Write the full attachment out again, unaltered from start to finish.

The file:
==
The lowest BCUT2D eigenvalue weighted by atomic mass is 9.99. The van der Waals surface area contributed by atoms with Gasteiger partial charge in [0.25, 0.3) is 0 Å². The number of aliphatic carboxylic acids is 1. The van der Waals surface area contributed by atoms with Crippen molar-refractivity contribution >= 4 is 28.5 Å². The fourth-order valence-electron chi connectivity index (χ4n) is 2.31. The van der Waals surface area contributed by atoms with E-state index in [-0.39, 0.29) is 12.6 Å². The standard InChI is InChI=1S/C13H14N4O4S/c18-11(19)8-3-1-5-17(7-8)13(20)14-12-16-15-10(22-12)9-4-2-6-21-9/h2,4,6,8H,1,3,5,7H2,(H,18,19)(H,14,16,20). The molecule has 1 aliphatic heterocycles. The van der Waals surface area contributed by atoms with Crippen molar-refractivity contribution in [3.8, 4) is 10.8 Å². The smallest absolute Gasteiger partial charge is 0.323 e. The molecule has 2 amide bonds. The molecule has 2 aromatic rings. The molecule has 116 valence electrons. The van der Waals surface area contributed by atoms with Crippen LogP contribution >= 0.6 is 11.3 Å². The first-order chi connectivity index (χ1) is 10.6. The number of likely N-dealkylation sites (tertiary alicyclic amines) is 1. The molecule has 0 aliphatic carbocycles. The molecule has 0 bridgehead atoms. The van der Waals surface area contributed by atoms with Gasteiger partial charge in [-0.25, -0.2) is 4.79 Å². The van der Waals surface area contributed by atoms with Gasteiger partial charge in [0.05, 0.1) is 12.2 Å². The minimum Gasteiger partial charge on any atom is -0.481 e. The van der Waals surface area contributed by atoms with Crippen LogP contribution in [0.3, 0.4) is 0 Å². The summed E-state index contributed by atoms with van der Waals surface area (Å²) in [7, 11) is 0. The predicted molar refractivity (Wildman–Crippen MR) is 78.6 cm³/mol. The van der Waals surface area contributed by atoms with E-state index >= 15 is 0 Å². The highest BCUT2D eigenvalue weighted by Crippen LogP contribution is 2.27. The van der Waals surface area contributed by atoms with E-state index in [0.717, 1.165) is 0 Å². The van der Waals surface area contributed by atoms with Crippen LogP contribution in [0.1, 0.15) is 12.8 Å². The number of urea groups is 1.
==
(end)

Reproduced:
The lowest BCUT2D eigenvalue weighted by atomic mass is 9.99. The van der Waals surface area contributed by atoms with Gasteiger partial charge in [0.25, 0.3) is 0 Å². The number of aliphatic carboxylic acids is 1. The van der Waals surface area contributed by atoms with Crippen molar-refractivity contribution >= 4 is 28.5 Å². The fourth-order valence-electron chi connectivity index (χ4n) is 2.31. The van der Waals surface area contributed by atoms with E-state index in [-0.39, 0.29) is 12.6 Å². The standard InChI is InChI=1S/C13H14N4O4S/c18-11(19)8-3-1-5-17(7-8)13(20)14-12-16-15-10(22-12)9-4-2-6-21-9/h2,4,6,8H,1,3,5,7H2,(H,18,19)(H,14,16,20). The molecule has 1 aliphatic heterocycles. The van der Waals surface area contributed by atoms with Crippen molar-refractivity contribution in [3.8, 4) is 10.8 Å². The smallest absolute Gasteiger partial charge is 0.323 e. The molecule has 2 amide bonds. The molecule has 2 aromatic rings. The molecule has 116 valence electrons. The van der Waals surface area contributed by atoms with Crippen LogP contribution >= 0.6 is 11.3 Å². The first-order chi connectivity index (χ1) is 10.6. The number of likely N-dealkylation sites (tertiary alicyclic amines) is 1. The molecule has 0 aliphatic carbocycles. The molecule has 0 bridgehead atoms. The van der Waals surface area contributed by atoms with Gasteiger partial charge in [-0.25, -0.2) is 4.79 Å². The van der Waals surface area contributed by atoms with Gasteiger partial charge in [0.05, 0.1) is 12.2 Å². The minimum Gasteiger partial charge on any atom is -0.481 e. The van der Waals surface area contributed by atoms with Crippen LogP contribution in [0.3, 0.4) is 0 Å². The summed E-state index contributed by atoms with van der Waals surface area (Å²) in [7, 11) is 0. The predicted molar refractivity (Wildman–Crippen MR) is 78.6 cm³/mol. The van der Waals surface area contributed by atoms with E-state index >= 15 is 0 Å². The highest BCUT2D eigenvalue weighted by Crippen LogP contribution is 2.27. The van der Waals surface area contributed by atoms with E-state index in [0.717, 1.165) is 0 Å². The van der Waals surface area contributed by atoms with Crippen LogP contribution in [0.1, 0.15) is 12.8 Å². The number of urea groups is 1.